Looking for an examination copy?
This title is not currently available for examination. However, if you are interested in the title for your course we can consider offering an examination copy. To register your interest please contact email@example.com providing details of the course you are teaching.
The English architect and archaeologist Edward Falkener (1814–96) spent a fortnight sketching the ancient ruins of Ephesus during his trip through Anatolia in the 1840s. In Part I of this 1862 publication, he tries to reconstruct the architectural features of Ephesian buildings, tracing the history of the city. Falkener's accomplished sketches and layouts display his artistic talent, which won him the grand medal of honour at the Paris Universal Exhibition in 1855. Part II focuses on the Temple of Artemis, one of the seven wonders of the ancient world. Falkener surveys ancient writings relating to the Greek temple, which still awaited rediscovery at that time. Although his speculations about the location of the temple were later proven wrong by John Turtle Wood, who correctly identified the site in 1869 (his 1877 account is also reissued in this series), Falkener's work added to the Victorian interest in ancient architecture.
Not yet reviewed
Be the first to review
Review was not posted due to profanity×
- Date Published: March 2015
- format: Paperback
- isbn: 9781108080712
- length: 410 pages
- dimensions: 243 x 170 x 22 mm
- weight: 1kg
- contains: 20 b/w illus.
- availability: Available
Table of Contents
Part I. The City of Ephesus: Introduction
1. Inaccuracy of our present information
2. Origins of Ephesus
3. Foundations of Ephesus, and early history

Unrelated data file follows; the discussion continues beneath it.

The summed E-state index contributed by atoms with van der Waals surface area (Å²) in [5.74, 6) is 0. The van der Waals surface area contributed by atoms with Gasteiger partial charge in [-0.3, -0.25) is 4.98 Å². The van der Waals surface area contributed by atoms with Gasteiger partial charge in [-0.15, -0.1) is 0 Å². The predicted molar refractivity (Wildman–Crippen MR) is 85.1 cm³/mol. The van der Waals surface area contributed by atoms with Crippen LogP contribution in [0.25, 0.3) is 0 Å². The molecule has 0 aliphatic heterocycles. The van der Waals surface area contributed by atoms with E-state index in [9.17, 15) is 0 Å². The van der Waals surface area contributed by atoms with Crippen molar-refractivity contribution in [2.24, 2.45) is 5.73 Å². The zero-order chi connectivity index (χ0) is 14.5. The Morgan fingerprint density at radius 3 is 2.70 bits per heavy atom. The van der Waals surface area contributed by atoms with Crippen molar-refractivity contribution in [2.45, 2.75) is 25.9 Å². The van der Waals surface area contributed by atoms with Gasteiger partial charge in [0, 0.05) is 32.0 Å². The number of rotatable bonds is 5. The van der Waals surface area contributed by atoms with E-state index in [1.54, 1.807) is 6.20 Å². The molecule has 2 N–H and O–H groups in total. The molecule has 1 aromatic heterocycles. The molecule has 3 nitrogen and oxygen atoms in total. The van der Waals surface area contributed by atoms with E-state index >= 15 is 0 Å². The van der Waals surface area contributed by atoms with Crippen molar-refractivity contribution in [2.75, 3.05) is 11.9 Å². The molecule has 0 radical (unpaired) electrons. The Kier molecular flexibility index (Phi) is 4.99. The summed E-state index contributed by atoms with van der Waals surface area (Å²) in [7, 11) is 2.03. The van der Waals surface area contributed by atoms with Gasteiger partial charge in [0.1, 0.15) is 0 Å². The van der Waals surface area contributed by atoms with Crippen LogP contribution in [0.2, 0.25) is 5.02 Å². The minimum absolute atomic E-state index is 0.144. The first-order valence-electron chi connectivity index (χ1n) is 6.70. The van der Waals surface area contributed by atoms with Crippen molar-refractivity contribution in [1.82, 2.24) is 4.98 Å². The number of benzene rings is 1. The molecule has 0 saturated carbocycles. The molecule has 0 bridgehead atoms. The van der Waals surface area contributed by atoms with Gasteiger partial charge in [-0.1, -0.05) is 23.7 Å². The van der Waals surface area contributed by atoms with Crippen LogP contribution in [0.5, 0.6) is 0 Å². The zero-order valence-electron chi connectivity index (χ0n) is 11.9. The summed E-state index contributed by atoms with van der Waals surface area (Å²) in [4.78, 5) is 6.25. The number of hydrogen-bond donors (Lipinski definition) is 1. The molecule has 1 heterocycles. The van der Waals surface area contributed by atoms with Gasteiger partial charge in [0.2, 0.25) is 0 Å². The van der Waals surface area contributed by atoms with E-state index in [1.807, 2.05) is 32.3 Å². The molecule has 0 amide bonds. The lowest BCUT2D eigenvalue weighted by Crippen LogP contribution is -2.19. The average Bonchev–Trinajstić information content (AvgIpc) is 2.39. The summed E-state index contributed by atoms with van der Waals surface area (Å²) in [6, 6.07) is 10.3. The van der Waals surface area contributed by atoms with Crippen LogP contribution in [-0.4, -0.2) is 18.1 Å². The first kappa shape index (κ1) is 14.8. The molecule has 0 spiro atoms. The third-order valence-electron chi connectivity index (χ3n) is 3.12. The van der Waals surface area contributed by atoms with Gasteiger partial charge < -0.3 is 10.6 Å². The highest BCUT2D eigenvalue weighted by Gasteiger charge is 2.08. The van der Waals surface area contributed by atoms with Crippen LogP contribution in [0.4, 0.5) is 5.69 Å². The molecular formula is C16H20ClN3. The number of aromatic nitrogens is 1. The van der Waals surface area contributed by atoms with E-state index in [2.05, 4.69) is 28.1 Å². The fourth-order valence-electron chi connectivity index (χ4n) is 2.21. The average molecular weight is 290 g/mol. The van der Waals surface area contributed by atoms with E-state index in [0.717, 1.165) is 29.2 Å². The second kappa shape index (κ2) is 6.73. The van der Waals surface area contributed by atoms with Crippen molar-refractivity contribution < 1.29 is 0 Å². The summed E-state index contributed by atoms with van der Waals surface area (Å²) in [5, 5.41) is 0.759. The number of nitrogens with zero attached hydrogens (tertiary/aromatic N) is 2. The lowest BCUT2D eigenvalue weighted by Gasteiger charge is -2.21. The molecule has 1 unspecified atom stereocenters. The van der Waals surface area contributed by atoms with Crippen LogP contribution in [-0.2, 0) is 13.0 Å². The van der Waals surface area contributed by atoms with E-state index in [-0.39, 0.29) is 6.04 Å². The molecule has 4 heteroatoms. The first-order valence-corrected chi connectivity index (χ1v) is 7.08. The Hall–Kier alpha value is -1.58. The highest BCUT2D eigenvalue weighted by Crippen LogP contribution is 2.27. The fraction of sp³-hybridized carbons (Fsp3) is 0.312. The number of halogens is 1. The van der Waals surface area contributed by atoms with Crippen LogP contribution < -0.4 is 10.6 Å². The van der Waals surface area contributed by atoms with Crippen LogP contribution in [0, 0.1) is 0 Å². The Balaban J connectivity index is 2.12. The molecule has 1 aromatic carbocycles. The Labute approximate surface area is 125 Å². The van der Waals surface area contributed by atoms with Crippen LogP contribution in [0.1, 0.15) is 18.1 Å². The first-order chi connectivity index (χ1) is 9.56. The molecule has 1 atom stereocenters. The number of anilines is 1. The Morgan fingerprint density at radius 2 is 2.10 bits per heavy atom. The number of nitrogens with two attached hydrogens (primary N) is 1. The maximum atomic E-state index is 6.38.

4. Different buildings of the city
5. Prosperity and affluence of the city
6. Character of the Ephesians
7. Christian traditions and modern history
Part II. The Temple of Diana:
1. Notice of the works of ancient writers
2. Situation of the temple
3. The seven earlier temples, and their conflagration
4. The celebrated temple
5. The contents of the temple
6. The accessories and appendages of the temples
7. The asylum of the temples
8. Final destruction, and conclusion.
Sorry, this resource is locked
Please register or sign in to request access. If you are having problems accessing these resources please email firstname.lastname@example.orgRegister Sign in
You are now leaving the Cambridge University Press website. Your eBook purchase and download will be completed by our partner www.ebooks.com. Please see the permission section of the www.ebooks.com catalogue page for details of the print & copy limits on our eBooks.Continue ×
Are you sure you want to delete your account?
This cannot be undone.
Thank you for your feedback which will help us improve our service.
If you requested a response, we will make sure to get back to you shortly.×